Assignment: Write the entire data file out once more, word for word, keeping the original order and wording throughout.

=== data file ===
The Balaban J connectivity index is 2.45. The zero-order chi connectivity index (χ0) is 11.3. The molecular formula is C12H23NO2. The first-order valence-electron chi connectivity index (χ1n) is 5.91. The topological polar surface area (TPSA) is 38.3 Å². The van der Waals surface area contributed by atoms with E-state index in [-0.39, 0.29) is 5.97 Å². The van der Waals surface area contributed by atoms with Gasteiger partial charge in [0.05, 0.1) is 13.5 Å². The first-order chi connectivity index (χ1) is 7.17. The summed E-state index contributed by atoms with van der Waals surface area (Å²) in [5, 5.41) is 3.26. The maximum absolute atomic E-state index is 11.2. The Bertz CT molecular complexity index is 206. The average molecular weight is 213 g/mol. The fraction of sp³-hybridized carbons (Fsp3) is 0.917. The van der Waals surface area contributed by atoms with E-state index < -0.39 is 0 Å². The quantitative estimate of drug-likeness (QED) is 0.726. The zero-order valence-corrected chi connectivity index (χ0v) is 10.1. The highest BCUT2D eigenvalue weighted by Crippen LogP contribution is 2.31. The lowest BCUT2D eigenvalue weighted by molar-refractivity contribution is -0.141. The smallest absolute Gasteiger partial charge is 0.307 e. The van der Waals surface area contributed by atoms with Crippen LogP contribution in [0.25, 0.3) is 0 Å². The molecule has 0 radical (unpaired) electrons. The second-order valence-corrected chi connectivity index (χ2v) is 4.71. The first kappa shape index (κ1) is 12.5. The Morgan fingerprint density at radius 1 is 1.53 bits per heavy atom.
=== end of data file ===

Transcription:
The Balaban J connectivity index is 2.45. The zero-order chi connectivity index (χ0) is 11.3. The molecular formula is C12H23NO2. The first-order valence-electron chi connectivity index (χ1n) is 5.91. The topological polar surface area (TPSA) is 38.3 Å². The van der Waals surface area contributed by atoms with E-state index in [-0.39, 0.29) is 5.97 Å². The van der Waals surface area contributed by atoms with Gasteiger partial charge in [0.05, 0.1) is 13.5 Å². The first-order chi connectivity index (χ1) is 7.17. The summed E-state index contributed by atoms with van der Waals surface area (Å²) in [5, 5.41) is 3.26. The maximum absolute atomic E-state index is 11.2. The Bertz CT molecular complexity index is 206. The average molecular weight is 213 g/mol. The fraction of sp³-hybridized carbons (Fsp3) is 0.917. The van der Waals surface area contributed by atoms with E-state index < -0.39 is 0 Å². The quantitative estimate of drug-likeness (QED) is 0.726. The zero-order valence-corrected chi connectivity index (χ0v) is 10.1. The highest BCUT2D eigenvalue weighted by Crippen LogP contribution is 2.31. The lowest BCUT2D eigenvalue weighted by molar-refractivity contribution is -0.141. The smallest absolute Gasteiger partial charge is 0.307 e. The van der Waals surface area contributed by atoms with Crippen LogP contribution in [0.25, 0.3) is 0 Å². The molecule has 0 radical (unpaired) electrons. The second-order valence-corrected chi connectivity index (χ2v) is 4.71. The first kappa shape index (κ1) is 12.5. The Morgan fingerprint density at radius 1 is 1.53 bits per heavy atom.